The steps include:

1. Prewriting: Brainstorming and organizing ideas.

2. Drafting: Getting ideas down on paper.

3. Revising: Improving content and structure.

4. Editing: Correcting grammar, punctuation, and spelling.

5. Publishing: Sharing the final product.

Spend a little time on each step step, demonstrating with examples and engaging students with practice.  

Think about working through a short piece together as a class and going through each step of the writing process.  

For example, write a paragraph about My Favorite Cake.
  1. Working together as a whole class on a short writing piece allows students to see how the process works. (Keep all your class work on chart paper for reference and to create a display for your classroom wall)  
  2. First, you introduce the prewriting stage. As a class, you brainstorm types of cake and vocabulary used to describe cake and quickly plan out a paragraph.  
  3. Then, you discuss drafting and write a rough draft paragraph of your favorite cake.
  4. Next, you review revision and find ways to improve your paragraph. You and your students switch out a couple of words for more robust word choices and add more descriptions, making sure to hit emotions or the five senses.
  5. You review the editing step and then look for spelling mistakes, missing capitals, and missing punctuation. When the students agree you have found all the errors, you continue.
  6. Finally, you discuss publishing and re-write your cake paragraph together. All of your students draw a picture of their favorite cake. You hang it together with the chart paper you used during each step. (Check out this Steps of the Writing Process resource – it is an interactive activity that students can cut apart, discuss, and create a visual organizer to show their understanding and then keep in their writing folder for future reference).

These lessons are just an introduction. When you are teaching writing in upper elementary levels, these introductory lessons are not taught to mastery.  At this point, the students need to understand the steps and know that every writer, in every type of writing, goes through this process. Students will grow to understand the writing process throughout the year as you give them various writing tasks and refer back to the steps.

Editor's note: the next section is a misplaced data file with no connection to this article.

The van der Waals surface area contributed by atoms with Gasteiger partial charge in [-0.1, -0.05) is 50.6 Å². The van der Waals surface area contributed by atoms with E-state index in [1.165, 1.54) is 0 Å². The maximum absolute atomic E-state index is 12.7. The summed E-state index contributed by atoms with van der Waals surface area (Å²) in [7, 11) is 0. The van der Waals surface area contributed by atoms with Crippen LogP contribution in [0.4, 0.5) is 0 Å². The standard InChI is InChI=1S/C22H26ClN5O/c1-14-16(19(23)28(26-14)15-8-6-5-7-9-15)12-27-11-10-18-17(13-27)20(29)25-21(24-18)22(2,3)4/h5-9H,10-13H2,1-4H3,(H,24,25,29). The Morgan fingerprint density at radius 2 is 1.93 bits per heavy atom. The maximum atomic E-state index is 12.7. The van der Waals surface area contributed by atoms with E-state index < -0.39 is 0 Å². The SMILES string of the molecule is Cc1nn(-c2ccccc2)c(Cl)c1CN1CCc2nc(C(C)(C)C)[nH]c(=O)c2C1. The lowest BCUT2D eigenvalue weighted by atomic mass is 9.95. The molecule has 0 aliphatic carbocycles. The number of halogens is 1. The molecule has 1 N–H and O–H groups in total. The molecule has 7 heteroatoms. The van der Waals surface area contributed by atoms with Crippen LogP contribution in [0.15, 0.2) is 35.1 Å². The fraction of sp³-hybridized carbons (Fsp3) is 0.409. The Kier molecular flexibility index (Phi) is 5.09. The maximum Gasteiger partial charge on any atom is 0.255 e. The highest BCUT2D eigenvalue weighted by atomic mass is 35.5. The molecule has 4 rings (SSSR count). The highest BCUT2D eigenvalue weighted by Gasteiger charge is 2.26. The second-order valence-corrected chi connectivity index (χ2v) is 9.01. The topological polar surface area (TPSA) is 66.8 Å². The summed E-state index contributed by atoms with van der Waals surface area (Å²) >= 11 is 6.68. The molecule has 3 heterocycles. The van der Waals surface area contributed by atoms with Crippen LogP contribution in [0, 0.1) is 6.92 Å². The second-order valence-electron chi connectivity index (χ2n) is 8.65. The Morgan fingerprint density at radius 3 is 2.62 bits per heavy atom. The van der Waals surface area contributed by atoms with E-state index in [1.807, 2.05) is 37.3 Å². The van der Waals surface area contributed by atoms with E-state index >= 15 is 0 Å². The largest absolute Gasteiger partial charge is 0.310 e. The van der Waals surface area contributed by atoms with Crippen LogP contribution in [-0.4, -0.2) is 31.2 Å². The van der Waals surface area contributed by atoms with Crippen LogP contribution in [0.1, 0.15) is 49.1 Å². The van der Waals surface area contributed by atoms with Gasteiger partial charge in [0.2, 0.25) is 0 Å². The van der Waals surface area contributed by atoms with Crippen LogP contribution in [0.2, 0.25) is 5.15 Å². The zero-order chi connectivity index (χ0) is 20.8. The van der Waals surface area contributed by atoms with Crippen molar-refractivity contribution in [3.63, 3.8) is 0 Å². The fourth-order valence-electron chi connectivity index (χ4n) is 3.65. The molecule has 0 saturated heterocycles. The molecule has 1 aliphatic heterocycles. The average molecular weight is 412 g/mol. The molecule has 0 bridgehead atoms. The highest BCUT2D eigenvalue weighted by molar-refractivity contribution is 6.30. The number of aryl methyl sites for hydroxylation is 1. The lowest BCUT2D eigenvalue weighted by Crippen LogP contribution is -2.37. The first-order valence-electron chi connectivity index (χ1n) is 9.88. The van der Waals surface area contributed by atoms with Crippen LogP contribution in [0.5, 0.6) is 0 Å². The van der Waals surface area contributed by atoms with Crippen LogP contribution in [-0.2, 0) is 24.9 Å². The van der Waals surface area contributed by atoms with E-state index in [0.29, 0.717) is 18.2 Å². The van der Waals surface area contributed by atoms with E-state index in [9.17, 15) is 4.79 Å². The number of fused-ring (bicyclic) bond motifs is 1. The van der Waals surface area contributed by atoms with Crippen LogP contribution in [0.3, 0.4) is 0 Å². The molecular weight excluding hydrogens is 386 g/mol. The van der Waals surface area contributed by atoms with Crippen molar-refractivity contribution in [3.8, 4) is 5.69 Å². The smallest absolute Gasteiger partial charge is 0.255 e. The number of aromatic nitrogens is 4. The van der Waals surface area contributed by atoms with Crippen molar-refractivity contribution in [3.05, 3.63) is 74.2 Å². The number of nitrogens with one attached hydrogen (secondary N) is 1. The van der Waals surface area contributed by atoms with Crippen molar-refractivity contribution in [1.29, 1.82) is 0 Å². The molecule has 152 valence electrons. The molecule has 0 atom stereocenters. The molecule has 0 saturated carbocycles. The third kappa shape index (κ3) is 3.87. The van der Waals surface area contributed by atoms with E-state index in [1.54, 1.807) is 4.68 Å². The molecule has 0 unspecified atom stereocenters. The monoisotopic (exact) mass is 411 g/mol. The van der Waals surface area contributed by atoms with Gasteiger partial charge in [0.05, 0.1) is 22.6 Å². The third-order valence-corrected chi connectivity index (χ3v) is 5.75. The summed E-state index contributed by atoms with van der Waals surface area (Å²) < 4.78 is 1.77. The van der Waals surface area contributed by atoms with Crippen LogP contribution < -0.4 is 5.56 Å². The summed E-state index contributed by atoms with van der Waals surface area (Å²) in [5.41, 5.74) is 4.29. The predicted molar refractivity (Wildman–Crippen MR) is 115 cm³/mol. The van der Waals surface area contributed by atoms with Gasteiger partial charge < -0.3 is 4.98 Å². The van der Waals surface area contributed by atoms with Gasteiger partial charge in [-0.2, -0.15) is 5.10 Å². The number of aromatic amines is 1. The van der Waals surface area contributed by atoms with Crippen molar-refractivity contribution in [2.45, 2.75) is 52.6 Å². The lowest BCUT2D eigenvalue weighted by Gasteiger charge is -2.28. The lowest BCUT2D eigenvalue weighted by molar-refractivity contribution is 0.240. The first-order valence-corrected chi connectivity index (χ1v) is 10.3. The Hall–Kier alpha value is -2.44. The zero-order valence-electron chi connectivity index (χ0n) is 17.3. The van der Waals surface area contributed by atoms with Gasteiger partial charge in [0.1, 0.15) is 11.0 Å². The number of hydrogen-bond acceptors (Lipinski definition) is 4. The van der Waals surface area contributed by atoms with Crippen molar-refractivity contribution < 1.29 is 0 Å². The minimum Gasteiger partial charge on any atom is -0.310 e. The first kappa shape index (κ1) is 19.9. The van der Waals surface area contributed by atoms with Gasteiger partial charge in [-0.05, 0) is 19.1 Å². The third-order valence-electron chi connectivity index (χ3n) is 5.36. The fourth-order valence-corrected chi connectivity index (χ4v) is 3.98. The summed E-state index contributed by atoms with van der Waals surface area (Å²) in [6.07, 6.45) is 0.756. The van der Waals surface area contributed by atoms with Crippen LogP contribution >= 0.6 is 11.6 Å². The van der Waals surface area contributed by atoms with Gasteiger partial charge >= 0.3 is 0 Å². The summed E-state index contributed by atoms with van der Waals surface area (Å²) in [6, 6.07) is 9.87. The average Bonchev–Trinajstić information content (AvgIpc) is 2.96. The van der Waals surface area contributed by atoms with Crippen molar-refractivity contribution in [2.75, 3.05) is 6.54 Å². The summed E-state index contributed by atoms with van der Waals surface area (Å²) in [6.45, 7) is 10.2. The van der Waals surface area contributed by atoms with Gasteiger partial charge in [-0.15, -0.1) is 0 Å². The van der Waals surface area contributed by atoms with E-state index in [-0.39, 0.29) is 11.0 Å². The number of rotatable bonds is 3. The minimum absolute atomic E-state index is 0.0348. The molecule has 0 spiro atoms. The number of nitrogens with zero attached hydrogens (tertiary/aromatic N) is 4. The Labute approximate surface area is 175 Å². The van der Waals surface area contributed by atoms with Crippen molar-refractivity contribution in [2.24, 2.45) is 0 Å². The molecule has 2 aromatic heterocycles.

Quote over students writing in the classroom
Teach writing to your upper elementary students so they can learn about the magic of writing.

Also, remind your budding authors that the writing process is not necessarily linear. You don’t always have to go from one step to the next. Authors often switch between the various steps as they write.  


As a hero teacher, you’ve equipped your students with the knowledge and tools to become confident writers. By introducing the traits of writing and guiding them through the writing process, you’ve set the stage for success.

Remember, this is just the beginning of teaching writing in upper elementary.  In future posts, we’ll explore helping them identify good writing and creating their own writing rubric, in addition to providing you with even more strategies and resources. Stay tuned, and keep inspiring your students!


Hugs, Teacher Friend.
Thank you for sharing your sunshine with your students and helping them grow. Keep spreading your magic throughout the world. The world needs you.


Ready to take your teaching writing in upper elementary to the next level?  

Are you looking for writing prompts that encourage prewriting and provide vocabulary support, a writing process checklist, and a self-evaluation reflection page?

Check out these titles and take care of four months of creative writing lesson plans.

My Summer Adventure – the perfect prompt for back to school – students create their first published piece for the classroom library (and their portfolio) with a family adventure at the beach.


My State Fair Adventure – ties in the changing of the seasons with the busy setting of a state fair for a fall-themed adventure. What could be better than tying in the magic of carnival rides, popcorn, and an adventure?


The Spooky House is the perfect creative writing piece around October when students focus more on monsters and scary adventures. This adventure focuses on an adventure in an old, spooky house, complete with themed vocabulary. Because old houses are prevalent everywhere, this is the perfect assignment around Halloween but not Halloween-themed.


Thanksgiving Adventure Writing: A fun and engaging story that starts with the traditional visit to Grandma’s house for Thanksgiving but with an unexpected twist when you discover aliens have kidnapped Grandma. Now, your students must go on a rescue mission to save Grandma before dinnertime.